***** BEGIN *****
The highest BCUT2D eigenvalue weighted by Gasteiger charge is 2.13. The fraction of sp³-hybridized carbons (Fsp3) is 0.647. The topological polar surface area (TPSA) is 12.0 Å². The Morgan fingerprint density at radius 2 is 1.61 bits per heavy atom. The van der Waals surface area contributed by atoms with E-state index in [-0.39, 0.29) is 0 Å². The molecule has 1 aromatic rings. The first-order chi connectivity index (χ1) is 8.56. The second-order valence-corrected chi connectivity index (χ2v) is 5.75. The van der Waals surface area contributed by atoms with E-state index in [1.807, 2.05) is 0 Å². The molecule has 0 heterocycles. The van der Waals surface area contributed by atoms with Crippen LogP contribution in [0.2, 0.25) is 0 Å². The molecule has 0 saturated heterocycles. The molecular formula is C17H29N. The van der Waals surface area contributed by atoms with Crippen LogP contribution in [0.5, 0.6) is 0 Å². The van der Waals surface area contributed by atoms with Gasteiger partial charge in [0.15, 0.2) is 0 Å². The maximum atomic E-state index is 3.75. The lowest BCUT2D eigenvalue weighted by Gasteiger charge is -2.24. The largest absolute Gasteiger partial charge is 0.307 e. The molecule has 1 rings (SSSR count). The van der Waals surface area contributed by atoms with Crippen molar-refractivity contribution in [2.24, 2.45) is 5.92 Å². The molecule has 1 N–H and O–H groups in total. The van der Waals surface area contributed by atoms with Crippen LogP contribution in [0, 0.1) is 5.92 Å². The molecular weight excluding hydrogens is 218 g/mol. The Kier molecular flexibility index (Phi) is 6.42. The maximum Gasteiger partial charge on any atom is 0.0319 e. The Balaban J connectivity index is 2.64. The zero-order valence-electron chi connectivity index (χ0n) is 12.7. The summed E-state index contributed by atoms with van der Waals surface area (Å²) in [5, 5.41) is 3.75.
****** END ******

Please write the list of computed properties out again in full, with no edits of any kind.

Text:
The highest BCUT2D eigenvalue weighted by Gasteiger charge is 2.13. The fraction of sp³-hybridized carbons (Fsp3) is 0.647. The topological polar surface area (TPSA) is 12.0 Å². The Morgan fingerprint density at radius 2 is 1.61 bits per heavy atom. The van der Waals surface area contributed by atoms with E-state index in [-0.39, 0.29) is 0 Å². The molecule has 1 aromatic rings. The first-order chi connectivity index (χ1) is 8.56. The second-order valence-corrected chi connectivity index (χ2v) is 5.75. The van der Waals surface area contributed by atoms with E-state index in [1.807, 2.05) is 0 Å². The molecule has 0 heterocycles. The van der Waals surface area contributed by atoms with Crippen LogP contribution in [0.2, 0.25) is 0 Å². The molecule has 0 saturated heterocycles. The molecular formula is C17H29N. The van der Waals surface area contributed by atoms with Crippen LogP contribution in [0.5, 0.6) is 0 Å². The van der Waals surface area contributed by atoms with Gasteiger partial charge in [0.15, 0.2) is 0 Å². The maximum atomic E-state index is 3.75. The lowest BCUT2D eigenvalue weighted by Gasteiger charge is -2.24. The largest absolute Gasteiger partial charge is 0.307 e. The molecule has 1 rings (SSSR count). The van der Waals surface area contributed by atoms with Crippen molar-refractivity contribution in [2.24, 2.45) is 5.92 Å². The molecule has 1 N–H and O–H groups in total. The van der Waals surface area contributed by atoms with Crippen LogP contribution in [0, 0.1) is 5.92 Å². The molecular weight excluding hydrogens is 218 g/mol. The Kier molecular flexibility index (Phi) is 6.42. The maximum Gasteiger partial charge on any atom is 0.0319 e. The Balaban J connectivity index is 2.64. The zero-order valence-electron chi connectivity index (χ0n) is 12.7. The summed E-state index contributed by atoms with van der Waals surface area (Å²) in [5, 5.41) is 3.75.